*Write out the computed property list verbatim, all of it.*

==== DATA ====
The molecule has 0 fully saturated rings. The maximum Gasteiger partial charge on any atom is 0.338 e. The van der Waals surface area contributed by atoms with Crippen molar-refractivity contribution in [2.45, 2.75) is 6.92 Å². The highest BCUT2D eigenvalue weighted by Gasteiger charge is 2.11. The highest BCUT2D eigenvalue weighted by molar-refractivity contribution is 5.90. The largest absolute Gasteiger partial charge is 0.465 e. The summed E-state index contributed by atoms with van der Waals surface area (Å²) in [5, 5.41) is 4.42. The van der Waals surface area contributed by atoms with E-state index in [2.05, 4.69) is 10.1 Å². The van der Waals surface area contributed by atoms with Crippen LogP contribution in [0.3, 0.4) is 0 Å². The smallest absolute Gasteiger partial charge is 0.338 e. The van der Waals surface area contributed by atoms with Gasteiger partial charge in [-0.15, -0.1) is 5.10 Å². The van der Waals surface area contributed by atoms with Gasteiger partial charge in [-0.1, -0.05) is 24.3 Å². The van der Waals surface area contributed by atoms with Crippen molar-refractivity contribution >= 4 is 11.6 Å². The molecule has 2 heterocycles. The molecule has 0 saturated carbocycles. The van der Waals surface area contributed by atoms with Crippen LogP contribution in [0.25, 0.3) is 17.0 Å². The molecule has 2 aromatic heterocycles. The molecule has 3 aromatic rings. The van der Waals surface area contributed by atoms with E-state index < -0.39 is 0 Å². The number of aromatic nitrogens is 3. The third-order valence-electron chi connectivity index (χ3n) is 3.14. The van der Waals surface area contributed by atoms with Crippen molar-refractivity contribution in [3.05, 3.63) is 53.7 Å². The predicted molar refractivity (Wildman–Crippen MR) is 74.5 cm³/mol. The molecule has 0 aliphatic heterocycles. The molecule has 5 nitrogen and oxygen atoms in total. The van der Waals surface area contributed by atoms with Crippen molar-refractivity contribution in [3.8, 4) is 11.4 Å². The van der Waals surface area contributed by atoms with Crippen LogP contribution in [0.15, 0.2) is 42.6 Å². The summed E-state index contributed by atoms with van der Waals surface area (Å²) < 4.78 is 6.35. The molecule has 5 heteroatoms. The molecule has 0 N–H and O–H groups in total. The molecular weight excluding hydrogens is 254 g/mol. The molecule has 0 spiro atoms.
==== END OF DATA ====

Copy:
The molecule has 0 fully saturated rings. The maximum Gasteiger partial charge on any atom is 0.338 e. The van der Waals surface area contributed by atoms with Crippen molar-refractivity contribution in [2.45, 2.75) is 6.92 Å². The highest BCUT2D eigenvalue weighted by Gasteiger charge is 2.11. The highest BCUT2D eigenvalue weighted by molar-refractivity contribution is 5.90. The largest absolute Gasteiger partial charge is 0.465 e. The summed E-state index contributed by atoms with van der Waals surface area (Å²) in [5, 5.41) is 4.42. The van der Waals surface area contributed by atoms with E-state index in [2.05, 4.69) is 10.1 Å². The van der Waals surface area contributed by atoms with Crippen LogP contribution in [0.3, 0.4) is 0 Å². The smallest absolute Gasteiger partial charge is 0.338 e. The van der Waals surface area contributed by atoms with Gasteiger partial charge in [-0.15, -0.1) is 5.10 Å². The van der Waals surface area contributed by atoms with Gasteiger partial charge in [-0.1, -0.05) is 24.3 Å². The van der Waals surface area contributed by atoms with Crippen molar-refractivity contribution >= 4 is 11.6 Å². The molecule has 2 heterocycles. The molecule has 0 saturated carbocycles. The van der Waals surface area contributed by atoms with Crippen LogP contribution in [0.25, 0.3) is 17.0 Å². The molecule has 2 aromatic heterocycles. The molecule has 3 aromatic rings. The van der Waals surface area contributed by atoms with E-state index < -0.39 is 0 Å². The number of aromatic nitrogens is 3. The third-order valence-electron chi connectivity index (χ3n) is 3.14. The van der Waals surface area contributed by atoms with Crippen molar-refractivity contribution in [3.05, 3.63) is 53.7 Å². The predicted molar refractivity (Wildman–Crippen MR) is 74.5 cm³/mol. The molecule has 0 aliphatic heterocycles. The molecule has 5 nitrogen and oxygen atoms in total. The van der Waals surface area contributed by atoms with Crippen molar-refractivity contribution in [3.8, 4) is 11.4 Å². The van der Waals surface area contributed by atoms with Crippen LogP contribution in [0.15, 0.2) is 42.6 Å². The summed E-state index contributed by atoms with van der Waals surface area (Å²) < 4.78 is 6.35. The molecule has 5 heteroatoms. The molecule has 0 N–H and O–H groups in total. The molecular weight excluding hydrogens is 254 g/mol. The molecule has 0 spiro atoms.